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DVD Review: Doctor Who – “The Dæmons”

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The finale serial of season eight, which broadcast in the spring of 1971, Doctor Who‘s “The Dæmons” arrives on DVD this week. Despite the warnings of town witch Olive Hawthorne (Damaris Hayman, The Pink Panther Strikes Again), Professor Horner (Robin Wentworth, Coronation Street) plans to open a tomb in Devil’s End in Wiltshire. It’s all part of The Master’s (Robert Delgado, Pursuit of the Graf Spree) latest plot. Rushing to stop him, the Doctor (Jon Pertwee) is quickly subdued, and Jo (Katy Manning, The Quest) calls to UNIT for help. But soon the village is cut off from the outside world by a heat-producing shield, and no one can get in or out. Are there demons inside the dome, or are they just aliens?

The question of magic versus science is an age-old debate. Throughout history, many things that people cannot explain have been attributed to magic, and its close cousins, religion and the supernatural. “The Dæmons” tackles this myth head on, setting up a story that appears to be rooted in magic, but is explainable to those in the know. The titular beings are not demons, but aliens come to Earth. The villains appear unbeatable by normal men, until they are defeated.

That being said, there is a little cheesiness to the tale, too. Azal (Stephen Thorne, David Copperfield) at first appears to be all powerful. But he is confused enough by Jo’s act of self-sacrifice that he dies over it. First all, confusion causes a painful death? Really? Second of all, a rational, thinking being cannot comprehend self-sacrifice? Sure, it may not be something Azal would ever do, but surely he would see that as weakness by Jo, not something incomprehensible. Has he never encountered anyone else? This ending sort of cheapens the story, though it isn’t an unexpected wrap up for the time period in which it was made.

Overall, “The Dæmons” is a pretty neat story, despite some criticizing it for lack of consistency in the characters’ actions, in particular, the Doctor and The Master. It has a clear plot, colorful guest characters, and some fun special effects. It makes viewers think about the world around them, and the validity of religion. Most of all, it is entertaining.

Lots of fun trivia surrounds “The Dæmons.” For instance, there was a rumored sixth episode to the five-part series that has The Master and Azal murdering the Doctor and everyone else. This was an April Fool’s joke in a fan magazine, and there is no truth to it. There are also some unexpected references. The Master’s chant is merely “Mary Had a Little Lamb” backwards, and the helicopter crash footage is reused from the James Bond film From Russia With Love. None of these things change the story in the slightest, but for fans of anecdotes, “The Dæmons” is more accommodating than most serials.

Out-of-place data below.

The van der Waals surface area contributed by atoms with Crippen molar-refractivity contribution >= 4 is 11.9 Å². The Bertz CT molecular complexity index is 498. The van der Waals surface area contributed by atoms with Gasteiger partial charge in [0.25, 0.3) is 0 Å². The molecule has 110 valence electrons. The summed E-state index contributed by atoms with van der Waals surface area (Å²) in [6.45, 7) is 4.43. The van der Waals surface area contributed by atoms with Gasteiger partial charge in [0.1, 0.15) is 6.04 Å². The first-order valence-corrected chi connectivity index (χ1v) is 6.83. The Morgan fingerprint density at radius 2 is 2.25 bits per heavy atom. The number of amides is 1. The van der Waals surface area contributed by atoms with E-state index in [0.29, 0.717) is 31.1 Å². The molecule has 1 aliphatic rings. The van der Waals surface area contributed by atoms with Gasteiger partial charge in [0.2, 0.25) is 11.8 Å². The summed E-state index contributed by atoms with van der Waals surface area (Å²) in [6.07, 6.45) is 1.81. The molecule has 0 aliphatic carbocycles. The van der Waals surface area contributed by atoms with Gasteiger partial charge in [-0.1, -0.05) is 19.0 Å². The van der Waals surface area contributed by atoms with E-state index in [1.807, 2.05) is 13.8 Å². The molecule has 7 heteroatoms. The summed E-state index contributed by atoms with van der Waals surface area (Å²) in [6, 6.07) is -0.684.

For a non-Special Edition, “The Dæmons” has quite a few special features. There is an audio commentary track featuring actors Manning and Hayman, serial director Christopher Barry, and Richard Franklin, who plays UNIT Captain Mike Yates. Of course, a photo gallery and PDF materials are also included.

The picture and sound have been remastered. Looking back at various states of the footage from this serial, nearly thirty minutes are included on the colorization process that “The Dæmons” underwent in 1992. There is also six minutes of amateur 8mm film without sound. For anyone interested in seeing the “before” that goes with this finished product’s “after,” this is for you.

Further featurettes include a half hour special dedicated to the memory of Barry Letts, who was a producer and co-writer of these episodes. Barry also penned the novelization of the serial, and read an audio book version, so he is instrumental in much of this story being brought to the public.

Additionally, a half hour looks behind the scenes at how “The Dæmons” was made. This “Making Of” features key players who appear elsewhere on the DVD, such as Manning, Franklin, Hayman, Barry, Letts, and others.

In short, Doctor Who – “The Dæmons” is an interesting and thought provoking story, with a fair amount of extras. It is yet another worthy edition for anyone faithfully collecting the Doctor Who DVDs. Pick up a copy this week, as it goes on sale Tuesday, April 10th in the United States.

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About JeromeWetzelTV

Jerome writes TV reviews for BlogCritics.org and Seat42F.com, as well as fiction. He is a frequent guest on two podcasts, Let's Talk TV with Barbara Barnett and The Good, the Bad, & the Geeky. All of his work can be found on his website, jeromewetzel.com